Was Oppo's Find 5 Actually A Viable Flagship Android Smartphone?
Although I won't go as far as to say the high-end Android market is mundane, it seems to have acquired a distinct aura of predictability due to increasing technical convergence in the current generation of smartphones and a small group of very well-established manufacturers competing for the top of the market.
With that in mind, it's really no surprise as to why the Oppo Find 5, with its premium features from a relatively unknown manufacturer, was so intriguing. Now that we've had the opportunity to comprehensively review and evaluate the device, it's time to address whether Oppo had a viable entry into the world of flagship smartphones with the Find 5.
The first consideration is naturally the device's processing power, where our suite of CPU and GPU benchmarks made it abundantly clear that the Find 5's S4 Pro SoC is not surprisingly outclassed by newer processors like the Apple A7 and Qualcomm Snapdragon 800. But even though it's obvious that the S4 Pro isn't cutting-edge anymore, we were unable to find any plausible real-world application or usage scenario beyond the handset’s capabilities. Plus, the Find 5's healthy 2 GB of LPDDR2 memory certainly provides sufficient headroom for smooth multitasking.
The continued viability of chips like the S4 Pro in high-end devices also reflects the fact that typical user requirements and expectations for tablets and smartphones remain relatively low, making increases in the raw computational power more difficult to perceive outside of quantitative benchmarks.
Alongside the ability to run demanding applications like games, the most significant performance consideration is the perceptual speed and fluidity of the operating system itself. It is in this discipline where Oppo's Find 5 truly stumbles with its heavily customized version of Android 4.1.1. Qualitative performance suffers as we're presented a disjointed, unresponsive user experience that comes close to compromising the smartphone entirely.
The handset's most compelling and attention-grabbing feature is ultimately its stellar construction that facilitates a vibrant and clear five-inch 1080p IPS display and an overall build quality on par with any other smartphone on the market, perhaps even the iPhone 5s’ and HTC One's lauded aluminum unibodies.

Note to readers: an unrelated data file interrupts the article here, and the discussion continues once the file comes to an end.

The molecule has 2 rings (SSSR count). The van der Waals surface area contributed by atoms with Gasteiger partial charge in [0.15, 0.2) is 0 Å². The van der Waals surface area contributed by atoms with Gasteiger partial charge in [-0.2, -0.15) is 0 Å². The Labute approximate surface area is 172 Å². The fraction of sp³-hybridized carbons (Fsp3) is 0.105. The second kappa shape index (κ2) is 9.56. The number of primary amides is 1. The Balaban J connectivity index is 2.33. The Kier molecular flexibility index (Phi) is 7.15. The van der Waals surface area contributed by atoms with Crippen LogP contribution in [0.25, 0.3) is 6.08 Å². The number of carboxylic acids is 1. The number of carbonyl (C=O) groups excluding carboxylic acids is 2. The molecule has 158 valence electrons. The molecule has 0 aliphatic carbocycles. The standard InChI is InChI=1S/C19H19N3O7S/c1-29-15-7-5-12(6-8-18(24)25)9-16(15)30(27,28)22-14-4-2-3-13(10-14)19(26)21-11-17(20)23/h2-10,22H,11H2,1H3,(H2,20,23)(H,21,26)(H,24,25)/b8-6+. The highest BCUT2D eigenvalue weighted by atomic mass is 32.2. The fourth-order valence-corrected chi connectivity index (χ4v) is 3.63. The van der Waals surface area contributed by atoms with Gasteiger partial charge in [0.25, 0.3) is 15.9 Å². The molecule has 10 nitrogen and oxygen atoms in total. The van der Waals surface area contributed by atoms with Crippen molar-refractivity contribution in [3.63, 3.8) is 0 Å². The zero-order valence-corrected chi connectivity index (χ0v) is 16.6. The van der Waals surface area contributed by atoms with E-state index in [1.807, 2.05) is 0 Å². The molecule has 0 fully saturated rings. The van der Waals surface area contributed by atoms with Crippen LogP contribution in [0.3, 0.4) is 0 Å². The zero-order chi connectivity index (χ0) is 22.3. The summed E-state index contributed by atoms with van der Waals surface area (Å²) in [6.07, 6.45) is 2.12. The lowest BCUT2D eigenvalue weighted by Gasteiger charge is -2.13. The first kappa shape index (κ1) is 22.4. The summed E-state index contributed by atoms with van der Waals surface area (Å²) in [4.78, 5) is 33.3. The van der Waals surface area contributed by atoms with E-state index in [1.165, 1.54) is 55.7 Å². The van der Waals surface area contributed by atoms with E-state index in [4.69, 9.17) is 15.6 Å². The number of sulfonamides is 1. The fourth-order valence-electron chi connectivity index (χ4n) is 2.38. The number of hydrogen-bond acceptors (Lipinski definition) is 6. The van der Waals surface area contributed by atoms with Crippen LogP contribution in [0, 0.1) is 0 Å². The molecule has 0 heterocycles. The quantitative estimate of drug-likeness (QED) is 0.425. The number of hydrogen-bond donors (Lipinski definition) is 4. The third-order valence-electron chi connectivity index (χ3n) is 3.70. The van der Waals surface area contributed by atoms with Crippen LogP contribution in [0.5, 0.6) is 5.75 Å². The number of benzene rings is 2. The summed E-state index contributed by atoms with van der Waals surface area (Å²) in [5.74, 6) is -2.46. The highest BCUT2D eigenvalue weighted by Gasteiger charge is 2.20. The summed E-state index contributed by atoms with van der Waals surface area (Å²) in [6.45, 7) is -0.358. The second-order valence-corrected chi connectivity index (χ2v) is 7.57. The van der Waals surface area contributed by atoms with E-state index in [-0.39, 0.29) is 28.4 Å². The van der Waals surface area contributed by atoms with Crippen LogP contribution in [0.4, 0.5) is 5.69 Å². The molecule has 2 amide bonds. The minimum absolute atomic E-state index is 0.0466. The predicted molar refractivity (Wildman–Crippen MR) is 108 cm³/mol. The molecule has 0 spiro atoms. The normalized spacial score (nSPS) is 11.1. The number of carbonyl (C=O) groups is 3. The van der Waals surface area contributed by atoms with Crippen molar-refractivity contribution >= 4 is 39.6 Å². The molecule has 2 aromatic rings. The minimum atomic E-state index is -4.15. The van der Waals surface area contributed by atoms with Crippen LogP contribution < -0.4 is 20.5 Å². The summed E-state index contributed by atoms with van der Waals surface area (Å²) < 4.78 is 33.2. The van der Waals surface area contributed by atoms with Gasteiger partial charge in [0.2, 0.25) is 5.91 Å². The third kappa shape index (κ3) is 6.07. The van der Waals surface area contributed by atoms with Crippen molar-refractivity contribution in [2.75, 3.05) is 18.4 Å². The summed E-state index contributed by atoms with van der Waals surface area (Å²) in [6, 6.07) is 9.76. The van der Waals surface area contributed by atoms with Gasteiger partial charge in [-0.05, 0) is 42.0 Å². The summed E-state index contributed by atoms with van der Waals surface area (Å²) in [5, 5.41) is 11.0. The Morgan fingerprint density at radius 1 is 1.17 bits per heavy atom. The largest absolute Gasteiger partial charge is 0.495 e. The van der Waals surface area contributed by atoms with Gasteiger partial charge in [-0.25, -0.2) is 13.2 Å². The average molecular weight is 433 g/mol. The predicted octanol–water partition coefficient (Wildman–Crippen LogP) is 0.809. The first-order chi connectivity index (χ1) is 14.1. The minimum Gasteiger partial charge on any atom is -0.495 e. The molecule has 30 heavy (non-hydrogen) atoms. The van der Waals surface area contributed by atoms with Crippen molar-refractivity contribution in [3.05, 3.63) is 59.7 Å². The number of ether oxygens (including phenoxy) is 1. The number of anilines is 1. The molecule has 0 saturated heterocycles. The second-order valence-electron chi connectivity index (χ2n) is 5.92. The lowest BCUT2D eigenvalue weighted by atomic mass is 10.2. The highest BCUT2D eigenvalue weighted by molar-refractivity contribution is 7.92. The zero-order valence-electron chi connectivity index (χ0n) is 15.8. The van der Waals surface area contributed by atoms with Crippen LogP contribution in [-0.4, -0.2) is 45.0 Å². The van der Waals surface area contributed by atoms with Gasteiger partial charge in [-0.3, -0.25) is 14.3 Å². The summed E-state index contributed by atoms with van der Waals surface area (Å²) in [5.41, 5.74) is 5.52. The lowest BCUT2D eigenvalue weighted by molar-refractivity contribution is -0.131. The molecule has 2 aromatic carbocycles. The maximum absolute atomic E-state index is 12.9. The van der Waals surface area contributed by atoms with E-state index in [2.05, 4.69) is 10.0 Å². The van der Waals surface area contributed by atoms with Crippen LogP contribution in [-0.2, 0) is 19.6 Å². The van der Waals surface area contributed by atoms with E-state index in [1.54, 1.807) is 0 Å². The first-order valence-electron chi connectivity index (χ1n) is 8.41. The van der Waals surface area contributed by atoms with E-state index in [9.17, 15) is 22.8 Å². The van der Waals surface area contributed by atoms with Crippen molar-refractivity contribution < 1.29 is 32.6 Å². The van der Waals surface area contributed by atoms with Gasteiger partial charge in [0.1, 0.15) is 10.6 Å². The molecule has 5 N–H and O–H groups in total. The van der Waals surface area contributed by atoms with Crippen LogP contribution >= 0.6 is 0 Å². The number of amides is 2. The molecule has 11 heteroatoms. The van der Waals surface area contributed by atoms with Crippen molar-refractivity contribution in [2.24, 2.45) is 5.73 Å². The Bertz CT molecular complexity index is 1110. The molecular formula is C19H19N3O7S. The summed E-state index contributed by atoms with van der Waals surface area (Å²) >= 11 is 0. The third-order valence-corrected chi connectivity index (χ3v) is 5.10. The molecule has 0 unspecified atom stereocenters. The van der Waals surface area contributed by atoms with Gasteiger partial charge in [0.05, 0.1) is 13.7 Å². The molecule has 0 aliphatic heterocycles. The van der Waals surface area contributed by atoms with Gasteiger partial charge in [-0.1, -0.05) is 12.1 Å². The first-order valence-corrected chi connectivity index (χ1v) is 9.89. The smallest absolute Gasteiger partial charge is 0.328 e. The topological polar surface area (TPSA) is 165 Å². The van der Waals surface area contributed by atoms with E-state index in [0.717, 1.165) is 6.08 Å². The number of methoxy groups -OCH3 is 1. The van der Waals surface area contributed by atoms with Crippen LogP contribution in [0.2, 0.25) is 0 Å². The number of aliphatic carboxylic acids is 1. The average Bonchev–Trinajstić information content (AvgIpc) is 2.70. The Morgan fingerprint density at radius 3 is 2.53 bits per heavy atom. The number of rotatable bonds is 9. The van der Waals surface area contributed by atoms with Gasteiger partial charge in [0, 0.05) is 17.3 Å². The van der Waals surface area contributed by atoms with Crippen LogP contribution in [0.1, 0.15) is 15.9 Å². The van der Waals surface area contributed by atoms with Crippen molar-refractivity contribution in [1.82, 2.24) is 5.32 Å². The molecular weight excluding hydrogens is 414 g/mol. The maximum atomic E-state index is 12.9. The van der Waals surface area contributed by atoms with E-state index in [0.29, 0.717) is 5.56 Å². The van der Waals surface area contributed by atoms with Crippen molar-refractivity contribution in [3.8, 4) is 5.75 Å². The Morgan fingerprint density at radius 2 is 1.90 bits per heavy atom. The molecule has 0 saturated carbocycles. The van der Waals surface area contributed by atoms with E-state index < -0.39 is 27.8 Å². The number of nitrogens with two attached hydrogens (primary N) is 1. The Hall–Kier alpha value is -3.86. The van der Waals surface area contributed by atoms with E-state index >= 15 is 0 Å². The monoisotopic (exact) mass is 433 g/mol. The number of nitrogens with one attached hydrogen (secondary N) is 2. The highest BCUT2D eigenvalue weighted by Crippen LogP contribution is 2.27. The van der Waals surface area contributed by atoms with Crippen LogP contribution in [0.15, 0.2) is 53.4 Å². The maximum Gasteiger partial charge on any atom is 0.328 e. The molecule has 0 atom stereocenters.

Pricing is another of the Find 5’s strengths. Being competitively priced at just $499/$569 significantly undercuts the Xperia Z1 by $180, and the iPhone 5s and Galaxy S4 by a considerable $250. This is of course more expensive than the newer more capable Nexus 5 and older Nexus 4, but those are ultimately not fair comparisons, since Google subsidizes the cost of its Nexus devices with the aim of earning revenue from Google Play.
All things considered, we like the Oppo Find 5 and have no problem recommending it folks looking for an attractively-priced and superbly-built Android-based platform. The single proviso is that you ditch the stock firmware for a functional aftermarket ROM in order to get the best performance and overall user experience. Fortunately, Oppo goes further than any other manufacturer, including Google, towards enabling user modification and embracing the enthusiast market.
Looking forward, it’s clear that Oppo has the ability to directly compete in the high-end Android market by offering great hardware at affordable off-contract prices. We have the much newer N1 in-house, and will follow up shortly on our experiences with that successor. We're particularly interested given the company's partnership with CyanogenMod, which promises to provide it with software that is commensurate to the quality of its hardware.